NEW YORK (MainStreet) — Austin Kadulski generally uses Facebook messenger to communicate with classmates on projects and for group chats with friends. But now the 20-year-old plans to link his debit card to the Facebook chat interface once remittance is up and running. “I like the idea of having another solution to either pay or get paid when money is owed,” said Kadulski who lives in Whitewater, Wis. where he works in the financial software industry.

Since former Paypal CEO David Marcus joined Facebook to run Messenger about 11 months ago, the company added a payment option that consumers can use to send money to friends instantly.

“It's very similar to Paypal but there is no concept of an eWallet balance,” said Ben Katz, CEO of Card.com in Los Angeles. “The funds are immediately pushed onto the recipients debit card and are not banked at Facebook at all."

Some 1.9 billion people are active mobile users, which is an increase of 26% year-over-year, according to Facebook data.

"Everyone is on Facebook daily, while almost no one logs into PayPal every day so it can quickly be top of mind for money transfer,” Katz told MainStreet.

And with 42% of marketers reporting that Facebook is critical or important to their business, Messenger is potentially a goldmind.

“Facebook's stated mission is to make the world more open and connected,” Katz told MainStreet. “The social media site connects people across languages, borders and devices so why not link with remittance flows?”

With Friends Like These...

Of course, transferring money with friends is easy as long as it's safe. There could be a few unfriendly entities lurking, leading to the risk of associating a payment card with a particular website.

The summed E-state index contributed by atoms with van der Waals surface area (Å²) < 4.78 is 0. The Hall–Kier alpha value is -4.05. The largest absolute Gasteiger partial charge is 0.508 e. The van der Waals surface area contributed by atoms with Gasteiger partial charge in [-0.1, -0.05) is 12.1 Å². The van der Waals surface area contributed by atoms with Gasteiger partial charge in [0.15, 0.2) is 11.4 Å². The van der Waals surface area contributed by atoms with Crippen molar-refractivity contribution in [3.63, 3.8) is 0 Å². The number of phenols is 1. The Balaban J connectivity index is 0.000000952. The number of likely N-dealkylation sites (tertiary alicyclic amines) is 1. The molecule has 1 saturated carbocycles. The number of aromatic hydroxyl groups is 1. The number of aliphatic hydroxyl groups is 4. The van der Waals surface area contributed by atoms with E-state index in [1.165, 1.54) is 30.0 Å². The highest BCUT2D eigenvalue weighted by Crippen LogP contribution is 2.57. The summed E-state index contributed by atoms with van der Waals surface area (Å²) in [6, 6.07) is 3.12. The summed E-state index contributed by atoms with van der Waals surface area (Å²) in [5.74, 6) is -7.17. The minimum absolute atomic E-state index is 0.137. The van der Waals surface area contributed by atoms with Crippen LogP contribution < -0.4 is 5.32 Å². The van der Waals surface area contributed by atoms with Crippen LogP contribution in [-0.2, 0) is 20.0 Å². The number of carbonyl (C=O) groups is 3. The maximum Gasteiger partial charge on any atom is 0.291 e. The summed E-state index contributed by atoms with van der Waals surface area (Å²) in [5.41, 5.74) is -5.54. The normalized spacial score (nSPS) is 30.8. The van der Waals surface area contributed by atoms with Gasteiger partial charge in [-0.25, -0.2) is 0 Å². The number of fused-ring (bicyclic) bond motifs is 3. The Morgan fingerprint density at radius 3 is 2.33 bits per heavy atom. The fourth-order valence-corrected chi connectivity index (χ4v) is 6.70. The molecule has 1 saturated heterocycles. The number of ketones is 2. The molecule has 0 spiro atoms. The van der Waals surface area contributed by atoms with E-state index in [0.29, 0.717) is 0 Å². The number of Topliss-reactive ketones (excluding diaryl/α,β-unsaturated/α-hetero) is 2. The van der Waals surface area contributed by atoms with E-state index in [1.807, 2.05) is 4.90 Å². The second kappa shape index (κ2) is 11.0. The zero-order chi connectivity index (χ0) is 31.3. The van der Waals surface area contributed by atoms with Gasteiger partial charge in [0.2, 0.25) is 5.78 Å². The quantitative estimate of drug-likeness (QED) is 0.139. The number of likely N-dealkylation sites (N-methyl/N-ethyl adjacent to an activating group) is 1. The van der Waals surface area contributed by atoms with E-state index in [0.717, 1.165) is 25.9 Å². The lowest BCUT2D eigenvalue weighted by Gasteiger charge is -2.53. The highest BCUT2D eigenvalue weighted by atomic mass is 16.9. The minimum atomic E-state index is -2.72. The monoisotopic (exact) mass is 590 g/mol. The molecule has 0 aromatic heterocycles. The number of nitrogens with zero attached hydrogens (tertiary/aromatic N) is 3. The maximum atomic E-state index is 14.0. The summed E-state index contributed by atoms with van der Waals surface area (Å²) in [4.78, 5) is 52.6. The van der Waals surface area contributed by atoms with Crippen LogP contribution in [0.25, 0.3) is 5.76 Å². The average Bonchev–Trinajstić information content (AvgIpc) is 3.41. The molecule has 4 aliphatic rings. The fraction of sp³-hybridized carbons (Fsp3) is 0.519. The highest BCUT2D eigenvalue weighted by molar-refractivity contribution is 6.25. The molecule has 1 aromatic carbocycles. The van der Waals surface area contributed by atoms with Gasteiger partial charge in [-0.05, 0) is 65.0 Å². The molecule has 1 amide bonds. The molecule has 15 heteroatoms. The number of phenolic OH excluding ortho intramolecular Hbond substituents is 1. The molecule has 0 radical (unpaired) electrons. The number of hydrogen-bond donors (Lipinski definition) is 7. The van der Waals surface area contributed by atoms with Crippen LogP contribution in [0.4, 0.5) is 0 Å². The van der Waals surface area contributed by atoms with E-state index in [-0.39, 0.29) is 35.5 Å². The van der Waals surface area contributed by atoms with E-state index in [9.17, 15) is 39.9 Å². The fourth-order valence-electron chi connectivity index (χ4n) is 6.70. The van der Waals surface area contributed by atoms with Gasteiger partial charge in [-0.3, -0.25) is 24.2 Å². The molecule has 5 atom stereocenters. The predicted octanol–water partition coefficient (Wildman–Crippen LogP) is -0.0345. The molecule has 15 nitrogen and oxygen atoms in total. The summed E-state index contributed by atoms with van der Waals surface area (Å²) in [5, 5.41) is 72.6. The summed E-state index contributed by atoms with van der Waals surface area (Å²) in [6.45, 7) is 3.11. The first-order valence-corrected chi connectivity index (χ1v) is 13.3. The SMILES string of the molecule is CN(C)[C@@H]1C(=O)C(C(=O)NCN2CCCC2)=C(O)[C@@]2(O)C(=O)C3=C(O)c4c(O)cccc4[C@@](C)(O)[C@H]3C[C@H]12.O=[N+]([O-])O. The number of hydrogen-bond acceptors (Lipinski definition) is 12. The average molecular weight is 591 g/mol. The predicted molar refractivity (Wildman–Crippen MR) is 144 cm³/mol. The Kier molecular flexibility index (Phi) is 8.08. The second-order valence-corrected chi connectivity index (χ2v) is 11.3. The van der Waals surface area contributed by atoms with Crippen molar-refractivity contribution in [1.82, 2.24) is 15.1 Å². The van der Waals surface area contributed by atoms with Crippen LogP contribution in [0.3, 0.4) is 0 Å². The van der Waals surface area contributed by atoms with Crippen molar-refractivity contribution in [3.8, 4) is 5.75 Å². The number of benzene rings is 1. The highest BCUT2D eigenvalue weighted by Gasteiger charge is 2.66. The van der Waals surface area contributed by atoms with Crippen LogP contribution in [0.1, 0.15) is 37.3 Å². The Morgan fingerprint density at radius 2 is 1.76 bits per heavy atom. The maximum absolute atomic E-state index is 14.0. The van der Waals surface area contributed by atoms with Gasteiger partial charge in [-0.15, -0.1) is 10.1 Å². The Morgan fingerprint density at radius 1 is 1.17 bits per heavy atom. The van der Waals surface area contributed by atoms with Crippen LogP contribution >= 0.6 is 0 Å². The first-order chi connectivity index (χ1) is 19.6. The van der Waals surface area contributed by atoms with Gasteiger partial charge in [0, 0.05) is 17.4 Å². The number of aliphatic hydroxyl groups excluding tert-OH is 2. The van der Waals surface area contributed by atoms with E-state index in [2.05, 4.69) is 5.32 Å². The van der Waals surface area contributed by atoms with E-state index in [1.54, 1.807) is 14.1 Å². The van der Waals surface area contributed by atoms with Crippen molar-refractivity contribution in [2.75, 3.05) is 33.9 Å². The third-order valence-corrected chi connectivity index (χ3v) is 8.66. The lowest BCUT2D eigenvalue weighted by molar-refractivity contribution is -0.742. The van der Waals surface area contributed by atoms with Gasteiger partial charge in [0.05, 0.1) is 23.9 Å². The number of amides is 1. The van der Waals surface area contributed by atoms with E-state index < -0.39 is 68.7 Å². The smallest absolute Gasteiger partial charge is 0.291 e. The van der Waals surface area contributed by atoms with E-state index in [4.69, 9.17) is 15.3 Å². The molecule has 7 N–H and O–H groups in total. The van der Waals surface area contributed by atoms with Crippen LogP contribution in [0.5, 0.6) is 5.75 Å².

“If that website suffers a security breach, then your information could be stolen,” said Brian Finch, co-head of global security with Pillsbury Winthrop Shaw Pittman in Washington, D.C. “Debit cards are of particular concern, because the money is taken from a bank account rather than from the credit card issuer.”

Preventing theft requires the regular rotation of passwords and pins.

“Use two factor authentication and ensure that website traffic is encrypted with HTTPS rather than HTTP,” Finch told MainStreet. “It won’t fully secure the transaction but it will make it more secure.”

Despite a perceived security risk for electronic transactions, Facebook Messenger could replace existing payment services.

“Facebook has years of data on a customer and is in a position to identify fraudulent activity that would be impossible at a retail money transfer solution,” Katz said. "Western Union will be worried in five to ten years."

But Patrick Quinn, who works as a copy writer for a financial tech company in Los Angeles, brandishes some skepticism.

“I have too many apps as it is,” said Quinn. He currently uses Messenger exclusively for social purposes.

“I use it to share things I find funny or interesting with friends and it's easier to spark up a conversation with a friend who you see is online as opposed to blindly sending a text," Quinn told MainStreet.

Whether he adds the payment functionality will depend on whether it can replace his other favorite peer-to-peer money app: he'll adopt Messenger for payments only if it can sufficiently replace Venmo, is a free digital wallet that allows users to pay and request money from friends for splitting bills.

—Written for MainStreet by Juliette Fairley